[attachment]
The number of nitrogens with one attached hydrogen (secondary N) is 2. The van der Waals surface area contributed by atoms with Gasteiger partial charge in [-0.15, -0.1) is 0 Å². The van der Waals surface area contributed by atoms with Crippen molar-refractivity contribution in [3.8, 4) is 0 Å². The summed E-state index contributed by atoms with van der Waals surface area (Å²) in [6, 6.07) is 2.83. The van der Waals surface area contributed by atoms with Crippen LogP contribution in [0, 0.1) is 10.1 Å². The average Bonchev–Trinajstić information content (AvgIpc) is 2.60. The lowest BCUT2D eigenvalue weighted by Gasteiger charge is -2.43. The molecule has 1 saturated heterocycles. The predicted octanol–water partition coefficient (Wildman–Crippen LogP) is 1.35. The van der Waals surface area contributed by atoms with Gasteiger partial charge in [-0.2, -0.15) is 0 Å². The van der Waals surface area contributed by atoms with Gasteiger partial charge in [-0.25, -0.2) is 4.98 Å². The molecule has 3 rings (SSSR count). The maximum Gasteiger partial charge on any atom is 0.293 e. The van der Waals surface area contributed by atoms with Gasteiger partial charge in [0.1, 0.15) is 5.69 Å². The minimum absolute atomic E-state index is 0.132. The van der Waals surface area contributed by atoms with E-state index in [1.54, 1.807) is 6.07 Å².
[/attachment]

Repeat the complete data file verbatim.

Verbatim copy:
The number of nitrogens with one attached hydrogen (secondary N) is 2. The van der Waals surface area contributed by atoms with Gasteiger partial charge in [-0.15, -0.1) is 0 Å². The van der Waals surface area contributed by atoms with Crippen molar-refractivity contribution in [3.8, 4) is 0 Å². The summed E-state index contributed by atoms with van der Waals surface area (Å²) in [6, 6.07) is 2.83. The van der Waals surface area contributed by atoms with Crippen LogP contribution in [0, 0.1) is 10.1 Å². The average Bonchev–Trinajstić information content (AvgIpc) is 2.60. The lowest BCUT2D eigenvalue weighted by Gasteiger charge is -2.43. The molecule has 1 saturated heterocycles. The predicted octanol–water partition coefficient (Wildman–Crippen LogP) is 1.35. The van der Waals surface area contributed by atoms with Gasteiger partial charge in [-0.2, -0.15) is 0 Å². The van der Waals surface area contributed by atoms with Gasteiger partial charge in [-0.25, -0.2) is 4.98 Å². The molecule has 3 rings (SSSR count). The maximum Gasteiger partial charge on any atom is 0.293 e. The van der Waals surface area contributed by atoms with Gasteiger partial charge in [0.1, 0.15) is 5.69 Å². The minimum absolute atomic E-state index is 0.132. The van der Waals surface area contributed by atoms with E-state index in [1.54, 1.807) is 6.07 Å².